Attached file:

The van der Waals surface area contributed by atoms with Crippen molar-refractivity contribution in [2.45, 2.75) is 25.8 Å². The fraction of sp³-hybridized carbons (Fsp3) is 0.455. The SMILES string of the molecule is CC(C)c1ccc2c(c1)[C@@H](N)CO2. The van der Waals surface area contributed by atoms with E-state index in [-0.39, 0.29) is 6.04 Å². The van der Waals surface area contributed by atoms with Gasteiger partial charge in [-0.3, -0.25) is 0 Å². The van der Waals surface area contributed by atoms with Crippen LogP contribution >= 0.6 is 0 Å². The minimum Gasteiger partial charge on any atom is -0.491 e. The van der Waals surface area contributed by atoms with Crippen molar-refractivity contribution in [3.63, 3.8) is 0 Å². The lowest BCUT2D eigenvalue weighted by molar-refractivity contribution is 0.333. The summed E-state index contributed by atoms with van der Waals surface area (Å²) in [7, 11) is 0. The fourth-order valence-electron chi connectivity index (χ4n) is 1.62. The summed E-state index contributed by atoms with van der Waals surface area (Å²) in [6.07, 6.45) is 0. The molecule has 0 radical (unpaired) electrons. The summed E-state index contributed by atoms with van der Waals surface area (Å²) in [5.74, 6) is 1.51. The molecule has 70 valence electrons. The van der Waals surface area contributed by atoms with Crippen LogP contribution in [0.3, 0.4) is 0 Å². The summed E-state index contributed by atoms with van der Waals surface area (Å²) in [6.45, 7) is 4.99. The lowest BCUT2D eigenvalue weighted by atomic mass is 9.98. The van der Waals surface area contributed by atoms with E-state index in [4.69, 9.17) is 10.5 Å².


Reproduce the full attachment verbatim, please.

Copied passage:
The van der Waals surface area contributed by atoms with Crippen molar-refractivity contribution in [2.45, 2.75) is 25.8 Å². The fraction of sp³-hybridized carbons (Fsp3) is 0.455. The SMILES string of the molecule is CC(C)c1ccc2c(c1)[C@@H](N)CO2. The van der Waals surface area contributed by atoms with E-state index in [-0.39, 0.29) is 6.04 Å². The van der Waals surface area contributed by atoms with Gasteiger partial charge in [-0.3, -0.25) is 0 Å². The van der Waals surface area contributed by atoms with Crippen LogP contribution >= 0.6 is 0 Å². The minimum Gasteiger partial charge on any atom is -0.491 e. The van der Waals surface area contributed by atoms with Crippen molar-refractivity contribution in [3.63, 3.8) is 0 Å². The lowest BCUT2D eigenvalue weighted by molar-refractivity contribution is 0.333. The summed E-state index contributed by atoms with van der Waals surface area (Å²) in [7, 11) is 0. The fourth-order valence-electron chi connectivity index (χ4n) is 1.62. The summed E-state index contributed by atoms with van der Waals surface area (Å²) in [6.07, 6.45) is 0. The molecule has 0 radical (unpaired) electrons. The summed E-state index contributed by atoms with van der Waals surface area (Å²) in [5.74, 6) is 1.51. The molecule has 70 valence electrons. The van der Waals surface area contributed by atoms with Crippen LogP contribution in [0.3, 0.4) is 0 Å². The summed E-state index contributed by atoms with van der Waals surface area (Å²) in [6.45, 7) is 4.99. The lowest BCUT2D eigenvalue weighted by atomic mass is 9.98. The van der Waals surface area contributed by atoms with E-state index in [4.69, 9.17) is 10.5 Å².